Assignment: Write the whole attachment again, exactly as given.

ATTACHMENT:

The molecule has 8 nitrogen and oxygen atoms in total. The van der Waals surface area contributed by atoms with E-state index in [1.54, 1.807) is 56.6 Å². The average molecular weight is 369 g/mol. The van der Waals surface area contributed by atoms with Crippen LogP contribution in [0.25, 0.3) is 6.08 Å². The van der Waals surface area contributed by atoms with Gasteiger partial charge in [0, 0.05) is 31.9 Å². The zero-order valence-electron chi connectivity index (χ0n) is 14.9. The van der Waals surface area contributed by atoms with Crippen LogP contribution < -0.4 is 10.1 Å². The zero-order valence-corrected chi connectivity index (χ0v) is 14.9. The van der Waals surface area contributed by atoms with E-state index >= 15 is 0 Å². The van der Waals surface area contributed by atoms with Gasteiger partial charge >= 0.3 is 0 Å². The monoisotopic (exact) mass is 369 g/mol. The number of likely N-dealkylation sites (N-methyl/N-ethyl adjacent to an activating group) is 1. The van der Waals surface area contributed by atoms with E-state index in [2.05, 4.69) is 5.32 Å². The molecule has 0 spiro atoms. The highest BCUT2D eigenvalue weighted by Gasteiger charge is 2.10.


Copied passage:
The molecule has 8 nitrogen and oxygen atoms in total. The van der Waals surface area contributed by atoms with E-state index in [1.54, 1.807) is 56.6 Å². The average molecular weight is 369 g/mol. The van der Waals surface area contributed by atoms with Crippen LogP contribution in [0.25, 0.3) is 6.08 Å². The van der Waals surface area contributed by atoms with Gasteiger partial charge in [0, 0.05) is 31.9 Å². The zero-order valence-electron chi connectivity index (χ0n) is 14.9. The van der Waals surface area contributed by atoms with Crippen LogP contribution < -0.4 is 10.1 Å². The zero-order valence-corrected chi connectivity index (χ0v) is 14.9. The van der Waals surface area contributed by atoms with E-state index >= 15 is 0 Å². The van der Waals surface area contributed by atoms with Gasteiger partial charge >= 0.3 is 0 Å². The monoisotopic (exact) mass is 369 g/mol. The number of likely N-dealkylation sites (N-methyl/N-ethyl adjacent to an activating group) is 1. The van der Waals surface area contributed by atoms with E-state index in [2.05, 4.69) is 5.32 Å². The molecule has 0 spiro atoms. The highest BCUT2D eigenvalue weighted by Gasteiger charge is 2.10.